Optimistic. Enthusiastic. Ready to change the world one mind at a time. When new teachers finish their teacher education programs, they are eager and excited to get into a classroom they can call their own.
What they don’t realize is that no matter how well they did in those teacher prep courses, it is likely that they will struggle once inside an actual school to no fault of their own.
Despite exhaustive efforts for teacher prep programs to adequately prepare newbies for the classroom, the realities of school jobs are often quite different than the books and college classroom discussion suggests. As a matter of fact, our own experiences also cloud our judgement when it comes time to stand in front of the room.
As a 15-year, middle career educator there are a few things I wish I would have known before stepping foot into my first job. Not that knowing these things would have deterred me from teaching, but they would have at least prepared me better for what lay in store.
1. Finding the right job
The right fit in a school is everything and sometimes when we are interviewing for teaching jobs, there may be a scarcity in the area we live in so we take the first job we’re offered without really investigating first. New teacher education programs should talk to students about job placement. What elements do we want in the school environment we work in? What are the pros and cons of working in a big or small school and which are more aligned with our needs? What kind of population of kids do we want to serve and what is the current status of a school? Is it in good standing? Is it failing? What are the implications of both of those on the day to day job?
There are many questions new teachers can and should be asking in interviews that will greatly increase the likelihood of a good fit. A bad fit can force a teacher out of the profession faster than the program took to train them, so maybe giving teachers more of a chance to get inside of different schools while in their programs would be beneficial.
2. Technology is here to stay and pretending it isn’t is silly
Education programs must arm teachers with the latest and greatest in ed-tech; not just how to use hardware or certain programs but a deeper understanding of how technology can extend learning and be seamlessly implemented into any kind of classroom.
What apps are most appropriate for different age groups and/or targeting different needs? How can we use social media to leverage student voice and teacher voice to network and create real world experiences? How does becoming an active digital citizen enhance us all as models and learners in the 21st century? Of course, my teacher ed program was a long time ago, but there was almost no talk of tech in the classroom and I’ve had to learn as I go. Fortunately, I’m always eager to innovate, take risks and challenge myself based on what kids need. This is something that needs to be expanded on in programs as well.
3. Collaborative learning environments and alternative assessment are essentials for every new teacher
How can we get every child what they need without being punitive or rewarding? Teachers need to move away from the way they were taught and learn about mastery learning and reflection as a part of the assessment process. We live in a data driven world and it is important that we don’t just learn to gather data, but also to use it to inform instruction and meet all of the needs of our diverse populations.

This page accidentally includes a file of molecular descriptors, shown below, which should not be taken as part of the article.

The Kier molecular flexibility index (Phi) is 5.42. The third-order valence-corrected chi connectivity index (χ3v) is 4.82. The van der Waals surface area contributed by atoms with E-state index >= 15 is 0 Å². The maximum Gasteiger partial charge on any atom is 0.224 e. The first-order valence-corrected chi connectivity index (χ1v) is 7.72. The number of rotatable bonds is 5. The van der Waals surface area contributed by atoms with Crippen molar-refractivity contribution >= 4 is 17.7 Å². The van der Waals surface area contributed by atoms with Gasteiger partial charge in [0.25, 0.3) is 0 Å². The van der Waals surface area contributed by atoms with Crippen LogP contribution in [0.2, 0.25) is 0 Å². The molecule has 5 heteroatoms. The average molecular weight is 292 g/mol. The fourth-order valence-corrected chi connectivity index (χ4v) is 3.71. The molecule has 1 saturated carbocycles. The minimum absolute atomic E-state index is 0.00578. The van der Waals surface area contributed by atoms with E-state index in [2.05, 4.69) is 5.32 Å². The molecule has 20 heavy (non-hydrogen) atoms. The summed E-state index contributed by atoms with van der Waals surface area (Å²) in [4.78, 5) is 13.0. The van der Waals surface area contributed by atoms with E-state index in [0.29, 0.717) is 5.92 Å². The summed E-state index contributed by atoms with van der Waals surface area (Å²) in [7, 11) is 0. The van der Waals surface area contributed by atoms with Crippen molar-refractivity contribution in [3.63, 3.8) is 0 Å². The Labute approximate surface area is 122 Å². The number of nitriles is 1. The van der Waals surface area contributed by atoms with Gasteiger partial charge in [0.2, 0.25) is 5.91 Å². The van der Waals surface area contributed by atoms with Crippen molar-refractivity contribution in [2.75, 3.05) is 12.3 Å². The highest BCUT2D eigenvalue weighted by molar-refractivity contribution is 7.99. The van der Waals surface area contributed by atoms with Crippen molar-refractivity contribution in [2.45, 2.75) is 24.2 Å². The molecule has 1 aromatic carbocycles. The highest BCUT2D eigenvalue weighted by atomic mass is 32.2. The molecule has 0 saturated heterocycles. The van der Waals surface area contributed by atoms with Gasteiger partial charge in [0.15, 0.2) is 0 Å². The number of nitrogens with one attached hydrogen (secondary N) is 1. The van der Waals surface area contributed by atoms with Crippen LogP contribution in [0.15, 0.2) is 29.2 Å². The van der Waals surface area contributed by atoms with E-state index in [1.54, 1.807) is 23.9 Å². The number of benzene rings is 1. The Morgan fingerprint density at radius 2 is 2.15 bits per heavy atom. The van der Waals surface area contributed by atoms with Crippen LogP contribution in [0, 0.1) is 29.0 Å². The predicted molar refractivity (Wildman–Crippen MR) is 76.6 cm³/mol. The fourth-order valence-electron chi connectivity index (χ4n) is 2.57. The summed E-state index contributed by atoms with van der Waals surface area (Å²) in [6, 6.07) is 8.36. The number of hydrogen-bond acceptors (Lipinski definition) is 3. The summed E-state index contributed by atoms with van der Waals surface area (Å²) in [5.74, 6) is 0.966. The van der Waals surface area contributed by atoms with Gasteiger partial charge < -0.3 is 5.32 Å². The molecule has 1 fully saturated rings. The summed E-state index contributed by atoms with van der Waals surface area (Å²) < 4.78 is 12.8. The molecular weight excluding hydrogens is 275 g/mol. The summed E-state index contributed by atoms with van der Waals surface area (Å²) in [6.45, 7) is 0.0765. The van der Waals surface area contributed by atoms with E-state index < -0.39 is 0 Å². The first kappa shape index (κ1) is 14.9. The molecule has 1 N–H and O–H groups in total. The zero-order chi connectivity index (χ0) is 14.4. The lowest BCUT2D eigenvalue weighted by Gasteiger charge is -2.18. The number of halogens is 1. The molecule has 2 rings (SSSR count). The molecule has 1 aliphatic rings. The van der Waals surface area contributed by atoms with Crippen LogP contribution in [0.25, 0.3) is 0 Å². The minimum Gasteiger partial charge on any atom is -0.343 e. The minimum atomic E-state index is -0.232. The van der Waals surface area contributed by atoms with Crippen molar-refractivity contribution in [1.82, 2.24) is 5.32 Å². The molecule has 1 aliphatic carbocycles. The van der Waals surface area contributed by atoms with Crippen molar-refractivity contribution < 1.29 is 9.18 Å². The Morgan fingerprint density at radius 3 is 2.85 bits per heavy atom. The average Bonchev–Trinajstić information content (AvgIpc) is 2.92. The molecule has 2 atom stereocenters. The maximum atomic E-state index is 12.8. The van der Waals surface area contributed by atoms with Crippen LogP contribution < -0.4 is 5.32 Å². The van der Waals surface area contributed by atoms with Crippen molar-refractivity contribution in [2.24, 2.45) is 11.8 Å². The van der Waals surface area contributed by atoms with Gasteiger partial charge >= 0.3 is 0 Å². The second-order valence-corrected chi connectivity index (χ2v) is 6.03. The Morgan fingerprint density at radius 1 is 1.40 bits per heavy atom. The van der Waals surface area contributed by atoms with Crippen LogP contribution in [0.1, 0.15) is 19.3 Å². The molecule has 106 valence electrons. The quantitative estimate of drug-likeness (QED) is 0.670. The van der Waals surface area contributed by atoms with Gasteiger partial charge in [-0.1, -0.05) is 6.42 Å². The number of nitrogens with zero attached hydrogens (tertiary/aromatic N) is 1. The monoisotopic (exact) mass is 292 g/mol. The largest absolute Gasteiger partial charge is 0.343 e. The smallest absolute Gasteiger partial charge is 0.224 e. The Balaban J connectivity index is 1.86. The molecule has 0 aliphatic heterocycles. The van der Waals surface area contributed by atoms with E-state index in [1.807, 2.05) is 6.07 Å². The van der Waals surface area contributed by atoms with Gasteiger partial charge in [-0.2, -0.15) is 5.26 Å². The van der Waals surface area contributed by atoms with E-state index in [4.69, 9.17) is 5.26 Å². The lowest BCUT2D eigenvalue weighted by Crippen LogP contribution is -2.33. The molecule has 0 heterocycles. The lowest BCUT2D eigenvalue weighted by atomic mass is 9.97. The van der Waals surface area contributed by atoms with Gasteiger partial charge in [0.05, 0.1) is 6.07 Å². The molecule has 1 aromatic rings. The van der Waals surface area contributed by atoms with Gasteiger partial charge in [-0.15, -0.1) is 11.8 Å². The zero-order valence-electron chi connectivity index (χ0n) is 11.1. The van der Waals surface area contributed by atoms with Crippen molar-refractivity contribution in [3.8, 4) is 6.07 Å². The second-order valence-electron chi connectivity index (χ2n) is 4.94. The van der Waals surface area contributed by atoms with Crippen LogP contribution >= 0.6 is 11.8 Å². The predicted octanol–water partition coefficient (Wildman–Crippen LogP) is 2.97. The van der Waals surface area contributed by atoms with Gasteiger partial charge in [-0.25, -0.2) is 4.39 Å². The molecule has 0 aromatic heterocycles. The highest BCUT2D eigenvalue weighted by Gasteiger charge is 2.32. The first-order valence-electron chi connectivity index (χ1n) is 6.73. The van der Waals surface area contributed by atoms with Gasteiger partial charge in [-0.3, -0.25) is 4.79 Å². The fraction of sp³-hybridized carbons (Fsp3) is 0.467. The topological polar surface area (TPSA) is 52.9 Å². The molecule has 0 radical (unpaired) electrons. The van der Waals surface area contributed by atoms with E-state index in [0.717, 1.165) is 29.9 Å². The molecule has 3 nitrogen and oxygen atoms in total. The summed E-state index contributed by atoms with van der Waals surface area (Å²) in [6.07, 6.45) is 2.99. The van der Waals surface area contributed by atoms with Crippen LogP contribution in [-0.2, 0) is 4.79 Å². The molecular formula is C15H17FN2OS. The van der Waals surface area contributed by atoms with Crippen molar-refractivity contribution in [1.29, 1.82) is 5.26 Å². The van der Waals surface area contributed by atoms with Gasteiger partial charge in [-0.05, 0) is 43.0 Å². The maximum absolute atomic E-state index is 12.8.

Something they don’t tell you in school is you’ll likely have kids of varying levels in your class and your classes will likely be much larger than is good for anyone, but we still need to function in that environment. Getting students to work together to own their learning and putting the proper structures in place to make that reality is essential. These need to be taught, not just in theory but also in practice. Let teachers practice.
4. Much of works in theory doesn’t work when you’re in a school
Every child we work with has a story and developing relationships is the single most important skill a teacher needs. There should be a whole course dedicated to helping teachers develop rapport and then diagnose different things that happen in the classroom at different levels. Instead of focusing on classroom management, we must focus on root causes so we can correct those and then the classroom environment will be able to focus more on learning. Basic needs must be met before content can learned. This is a reality that isn’t given enough time in educational programs.
5. Paperwork, paperwork, paperwork
It’s an unfortunate reality of what we do, but teachers should know that lesson planning, data gathering, providing actionable feedback and keeping anecdotal logs will be a part of their daily lives, teaching newbies to manage this additional load of work would be more than useful.
Education is always changing so there is no magic bullet for correcting why some teachers aren’t fully prepared. The same way k-12 environments need to be malleable, so do the teacher education programs. Maybe professors should have to get into a secondary classroom every once and in a while to get a sense of whether or not their content is aligning;. develop relationships with local schools that will allow students to observe and participate to see if education is really where they want to be.
Bravo to programs that do all of these things already, but unfortunately many don’t. Teacher education programs must continue to evolve the same way education itself is. Bulk up those growth mindsets and get ready for the ride of your life. There is nothing better than teaching when you’re in the right place.
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